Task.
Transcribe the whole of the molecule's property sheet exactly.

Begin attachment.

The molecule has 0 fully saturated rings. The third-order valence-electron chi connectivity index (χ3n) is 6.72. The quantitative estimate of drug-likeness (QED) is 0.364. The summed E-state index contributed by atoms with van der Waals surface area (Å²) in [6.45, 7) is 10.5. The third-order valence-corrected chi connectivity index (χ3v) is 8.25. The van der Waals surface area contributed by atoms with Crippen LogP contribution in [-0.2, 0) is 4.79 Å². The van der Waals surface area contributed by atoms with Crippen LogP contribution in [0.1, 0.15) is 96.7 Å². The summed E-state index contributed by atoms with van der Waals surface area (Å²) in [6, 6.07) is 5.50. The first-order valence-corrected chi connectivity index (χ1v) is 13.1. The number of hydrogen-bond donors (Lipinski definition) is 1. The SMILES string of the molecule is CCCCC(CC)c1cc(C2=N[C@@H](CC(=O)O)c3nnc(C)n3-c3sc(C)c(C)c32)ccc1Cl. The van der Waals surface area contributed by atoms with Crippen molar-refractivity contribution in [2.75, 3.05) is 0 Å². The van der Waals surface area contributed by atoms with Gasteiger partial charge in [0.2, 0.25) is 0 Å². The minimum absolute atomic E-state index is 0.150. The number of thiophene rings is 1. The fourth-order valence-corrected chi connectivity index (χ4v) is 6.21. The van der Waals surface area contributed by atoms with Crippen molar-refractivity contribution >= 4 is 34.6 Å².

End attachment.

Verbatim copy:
The molecule has 0 fully saturated rings. The third-order valence-electron chi connectivity index (χ3n) is 6.72. The quantitative estimate of drug-likeness (QED) is 0.364. The summed E-state index contributed by atoms with van der Waals surface area (Å²) in [6.45, 7) is 10.5. The third-order valence-corrected chi connectivity index (χ3v) is 8.25. The van der Waals surface area contributed by atoms with Crippen LogP contribution in [-0.2, 0) is 4.79 Å². The van der Waals surface area contributed by atoms with Crippen LogP contribution in [0.1, 0.15) is 96.7 Å². The summed E-state index contributed by atoms with van der Waals surface area (Å²) in [6, 6.07) is 5.50. The first-order valence-corrected chi connectivity index (χ1v) is 13.1. The number of hydrogen-bond donors (Lipinski definition) is 1. The SMILES string of the molecule is CCCCC(CC)c1cc(C2=N[C@@H](CC(=O)O)c3nnc(C)n3-c3sc(C)c(C)c32)ccc1Cl. The van der Waals surface area contributed by atoms with Crippen molar-refractivity contribution in [2.75, 3.05) is 0 Å². The van der Waals surface area contributed by atoms with Gasteiger partial charge in [0.2, 0.25) is 0 Å². The minimum absolute atomic E-state index is 0.150. The number of thiophene rings is 1. The fourth-order valence-corrected chi connectivity index (χ4v) is 6.21. The van der Waals surface area contributed by atoms with Crippen molar-refractivity contribution >= 4 is 34.6 Å².